This year, when it came time for my son, the youngest of 12 children, to register for the class trip for Poland, I was ready. I sat Asher down for a talk and explained that he wasn’t going, that even if we had the money for such a trip, even if the school were to give him a full scholarship, he wasn’t going. I wasn’t going to allow my son to become a source of income for a country of antisemites . . . why, of all countries, should the Jewish State be propping up Poland’s economy with these trips that have become a rite of passage for Israeli high school students? We’re talking some 30,000 children, spending at the very least, a few thousand shekels each for this “privilege.”

At the same time, I acknowledged the fact that many see the trip as a valuable tool for teaching the Holocaust:

What of the people who say the experience of visiting Poland is moving, and a good way to teach the Holocaust?

I say hogwash. I never traveled there and I have an acute understanding of the Holocaust and so do my children. In fact, I’d say that boycotting the place is every bit as powerful a teacher as going there.

I still believe today that we don’t need to send kids to Poland to make them “feel” the horrors of the Holocaust. And I still believe that Poland is antisemitic to the bone. In fact, the very day that Netanyahu claimed an agreement with Poland had been reached, the Algemeiner reported that the National Bank of Poland will be issuing a special commemorative coin honoring a Polish antisemite:

Poland’s National Bank has announced that it will issue a special silver coin commemorating a leading figure in the post-war anti-communist underground who was accused of murdering Jews in the country’s Podhale region . . .

. . . Several historians have charged that Kuraś was responsible for the murder of dozens of Jews in the Podhale region during his struggle against the communists. In his book “Fear: Anti-Semitism in Poland after Auschwitz,” Prof. Jan Gross of Princeton University described Kuraś as as “legendary outlaw in the mountainous region of Podhale, where he battled the regime by killing Jews who were fleeing Poland by one of the Brikha exit routes.”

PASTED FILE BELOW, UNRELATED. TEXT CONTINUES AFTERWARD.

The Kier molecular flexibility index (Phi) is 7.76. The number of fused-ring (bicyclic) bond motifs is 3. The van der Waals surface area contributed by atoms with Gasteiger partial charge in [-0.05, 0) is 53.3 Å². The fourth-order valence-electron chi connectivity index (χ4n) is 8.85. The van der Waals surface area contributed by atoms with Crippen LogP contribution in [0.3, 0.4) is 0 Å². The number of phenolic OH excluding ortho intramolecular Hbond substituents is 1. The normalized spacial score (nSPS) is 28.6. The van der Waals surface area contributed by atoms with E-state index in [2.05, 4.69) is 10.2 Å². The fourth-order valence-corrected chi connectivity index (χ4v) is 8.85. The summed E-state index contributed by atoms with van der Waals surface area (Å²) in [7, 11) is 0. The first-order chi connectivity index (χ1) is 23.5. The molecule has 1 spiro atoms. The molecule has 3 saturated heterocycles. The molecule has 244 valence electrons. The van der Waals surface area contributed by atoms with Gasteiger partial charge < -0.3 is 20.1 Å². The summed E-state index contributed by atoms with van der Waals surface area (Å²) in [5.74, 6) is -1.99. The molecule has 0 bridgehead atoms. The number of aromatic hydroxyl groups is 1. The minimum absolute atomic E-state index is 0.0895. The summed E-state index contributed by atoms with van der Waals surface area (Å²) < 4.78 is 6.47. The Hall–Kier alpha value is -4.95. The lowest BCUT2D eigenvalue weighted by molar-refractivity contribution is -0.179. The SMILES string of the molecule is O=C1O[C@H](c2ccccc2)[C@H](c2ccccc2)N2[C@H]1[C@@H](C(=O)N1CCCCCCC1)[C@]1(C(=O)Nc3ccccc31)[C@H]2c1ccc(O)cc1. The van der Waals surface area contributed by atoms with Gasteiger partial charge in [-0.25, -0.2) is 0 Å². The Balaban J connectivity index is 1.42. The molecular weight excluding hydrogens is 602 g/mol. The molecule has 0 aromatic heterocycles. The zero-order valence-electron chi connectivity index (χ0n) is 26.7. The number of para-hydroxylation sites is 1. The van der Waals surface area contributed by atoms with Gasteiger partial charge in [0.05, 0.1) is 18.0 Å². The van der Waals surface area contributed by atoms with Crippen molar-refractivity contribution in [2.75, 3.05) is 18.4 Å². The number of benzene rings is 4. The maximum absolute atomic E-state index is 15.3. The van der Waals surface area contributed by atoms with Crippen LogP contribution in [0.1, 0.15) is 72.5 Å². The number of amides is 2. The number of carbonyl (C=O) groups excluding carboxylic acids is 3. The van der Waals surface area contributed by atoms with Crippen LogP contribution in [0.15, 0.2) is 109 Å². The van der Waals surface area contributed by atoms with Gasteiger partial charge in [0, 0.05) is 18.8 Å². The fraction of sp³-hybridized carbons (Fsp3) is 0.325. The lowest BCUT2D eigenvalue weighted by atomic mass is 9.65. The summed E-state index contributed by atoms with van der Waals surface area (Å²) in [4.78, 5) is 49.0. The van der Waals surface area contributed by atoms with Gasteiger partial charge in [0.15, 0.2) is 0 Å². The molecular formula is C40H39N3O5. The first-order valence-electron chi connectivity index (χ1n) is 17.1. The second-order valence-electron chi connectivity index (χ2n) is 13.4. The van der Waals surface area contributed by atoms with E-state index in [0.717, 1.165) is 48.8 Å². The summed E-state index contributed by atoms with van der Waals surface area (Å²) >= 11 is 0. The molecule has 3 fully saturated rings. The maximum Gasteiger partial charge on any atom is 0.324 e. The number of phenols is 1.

Gross specified that Kuraś had recorded the murder of Jews in his diary, citing the killing of twelve Jews near the village of Kroscienko on May 6, 1944.

A separate article by Karolina Panz — a Polish historian based in the town of Nowy Targ, where Kuraś was active — concluded that during 1945-47, “the number of Jewish victims exceeded thirty, including children from Jewish orphanages. Among the perpetrators of those acts of terror were partisans from the group commanded by Józef Kuraś ‘Ogień’ – one of the most important symbols of anti-communist resistance.”

Poland’s leading anti-racist organization condemned the coin’s issuance as another example of the Polish state lionizing wartime figures with established records of antisemitism.

The Algemeiner quotes a response from Rafal Pankowski, executive director of the “Never Again” Association:

“Since the publication of Jan Gross’s groundbreaking books in the 2000s, Poland made a lot of progress as a democratic nation in dealing with the legacy of antisemitism – but over the last years much of that progress has been reversed and a far-right nationalist outlook on Polish history has prevailed in many institutions . . . This is one more instance of a glorification of a notorious antisemitic figure by an important state institution.”

It is obvious that Polish antisemitism is alive and well. Why then does Israel seem so desperate to reach an agreement to prop up the Polish economy with high school trips? Why does Israel want its children to think of Poland as a hospitable country that has learned its lesson, when quite clearly, it has not.

One might argue that Netanyahu has failed to see the true meaning of the quote he used in his statement to the press: “Know from whence you came and where you are going.”

That quote, from Ethics of the Fathers, was used by Netanyahu to suggest that high school trips to Poland are a form of experiential learning: that only by traveling to the land of Auschwitz can one come to understand what happened there. But one could just as easily interpret that quote as a cautionary tale or warning: Know when you go there that Poland was and still is an antisemitic country, even as it makes it illegal to discuss that fact. Know that Poland is a place where the soil is soaked with Jewish blood. Know that Poland, even now, issues commemorative coins honoring as heroes those who murdered Jews. Know that if you go and spend your hard-earned shekels to support Poland and the Polish people, you betray the memory of the millions of Jews who were sent there, not by choice for a learning experience, but to be gassed and burned, their generations to come, ended forever.

UPDATE: After I contacted her on Twitter, Tovah Lazaroff commendably updated her piece to reflect that her source is the Polish Foreign Ministry.